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Bloomberg Vault Dives Into Dark Data

Bloomberg's enterprise information management service launched File Analytics to help companies manage and unlock the potential of unstructured data.

Bloomberg's enterprise information management service, Bloomberg Vault, is expanding its capabilities into "dark data" with the launch of its File Analytics product.

The new hybrid cloud service enables enterprises to manage dark data, which Bloomberg defines as unstructured data that is difficult to identify, categorize, track, and manage. Dark data can include messaging, social, files, documents, and voice.

"This is a way to help the industry solve its challenge around unstructured data," said Harald Collet, global head of Bloomberg Vault, in a recent interview at Bloomberg's New York City headquarters. "Eighty percent of [unstructured] data is generated by humans in the form of documents, emails, and recorded phone calls and is typically harder for employees to manage." With the explosion of data, firms have a file drawer full of documents, contracts, and shared information. One organization working with Bloomberg had more than 1 pedabyte of data. "This represents discovery risk."

A 2011 IDC study (sponsored by EMC) found that the world's digital data (which includes measurement files, video, music files, and so on) is doubling every two years. Financial services companies are grappling with a big data problem sparked by the adoption of new regulations and compliance requirements.

Bloomberg Vault File Analytics is designed to help firms address these data challenges and derive more value from their data by enabling them to manage, analyze, and control large amounts of enterprise information, Collet said. "What people want is analytics."

Polygon Global Partners, a global investment firm, tested Bloomberg Vault File Analytics over the past several months. "Like most businesses in our space, we handle large volumes of unstructured data," Polygon's technology chief, Neil Roberts, said in a press release. "Bloomberg Vault File Analytics is a mechanism to better extract key insight and analysis from this data while also allowing us to responsibly maintain the correct audit trail for compliance and recording keeping."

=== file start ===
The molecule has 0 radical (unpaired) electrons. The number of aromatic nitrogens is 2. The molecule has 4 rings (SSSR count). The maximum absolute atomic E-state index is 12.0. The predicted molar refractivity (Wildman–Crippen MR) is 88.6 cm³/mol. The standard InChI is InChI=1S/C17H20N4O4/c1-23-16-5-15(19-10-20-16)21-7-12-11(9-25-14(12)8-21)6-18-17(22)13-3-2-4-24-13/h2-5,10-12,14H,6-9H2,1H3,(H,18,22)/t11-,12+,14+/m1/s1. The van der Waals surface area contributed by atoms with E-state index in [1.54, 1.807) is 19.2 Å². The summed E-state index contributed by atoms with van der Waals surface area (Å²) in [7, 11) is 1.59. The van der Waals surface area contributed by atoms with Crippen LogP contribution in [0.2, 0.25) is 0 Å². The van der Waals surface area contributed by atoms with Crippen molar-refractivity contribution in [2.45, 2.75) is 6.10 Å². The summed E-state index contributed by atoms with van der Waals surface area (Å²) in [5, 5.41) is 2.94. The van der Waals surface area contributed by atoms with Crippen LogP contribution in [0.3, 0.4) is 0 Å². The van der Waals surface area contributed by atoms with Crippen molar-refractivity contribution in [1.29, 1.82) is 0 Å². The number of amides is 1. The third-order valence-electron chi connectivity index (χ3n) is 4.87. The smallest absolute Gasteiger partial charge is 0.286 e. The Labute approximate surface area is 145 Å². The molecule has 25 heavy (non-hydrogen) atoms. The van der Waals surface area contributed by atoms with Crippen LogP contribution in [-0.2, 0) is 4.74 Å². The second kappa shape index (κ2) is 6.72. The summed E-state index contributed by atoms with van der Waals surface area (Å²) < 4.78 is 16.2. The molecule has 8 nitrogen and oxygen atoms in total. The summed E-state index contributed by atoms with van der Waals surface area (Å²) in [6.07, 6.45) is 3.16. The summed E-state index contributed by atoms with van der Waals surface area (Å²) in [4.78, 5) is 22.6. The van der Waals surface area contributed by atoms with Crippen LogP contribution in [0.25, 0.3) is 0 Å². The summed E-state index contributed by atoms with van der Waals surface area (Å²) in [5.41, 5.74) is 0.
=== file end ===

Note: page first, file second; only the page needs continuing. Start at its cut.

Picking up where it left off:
Bloomberg said in the release that File Analytics helps organizations mitigate risk and alleviate the concerns of compliance, legal, or risk management. Legal and compliance professionals can use it for policy-based record retention, regulatory investigations, e-discovery collection, and deletion of corporate data based on best-practices. For example, firms can run policies off File Analytics for social media and voice data.

Trade reconstruction
Two weeks ago, Bloomberg Vault announced the results of a study on the challenges of meeting the CFTC trade reconstruction requirements under the Dodd-Frank Act for swap dealers and major swap participants. The informal survey was conducted at a roundtable that Bloomberg Vault and Compliance Risk Concepts hosted at Bloomberg headquarters.

Only 7% of the compliance officers attending felt confident they were ready for meet the CFTC's requirements. Trade reconstruction is another type of information analytics that File Analytics can handle for firms facing complex recordkeeping requirements.

Firms must reconstruct a trade within 72 hours, while the information cuts across different transaction systems, Collet said. File Analytics will help firms reconstruct their swap trades, including searching for and tagging unstructured data with trade and legal entity identifiers, which 100% of survey participants said was the hardest part of pre-trade workflow.

IT executives can leverage the technology for file reporting, intelligent data migration, and more cost-efficient storage management across their enterprise data and file shares, according to the release.

In terms of delivering the service, Bloomberg maintains that it's one of the few firms solving this problem with cloud technology.

"We're going to be working with our clients on how to manage this data using a hybrid cloud approach," Collet said. Bloomberg Vault runs on the Bloomberg cloud, which is "a unique, secured private cloud." The company operates more than 120 data center sites, and it has the scalability and advanced security to support global enterprises.

With the adoption of many new regulations, Bloomberg Vault can provide these services at a lower cost, and with better service-level agreements, than IT departments, Collet said.

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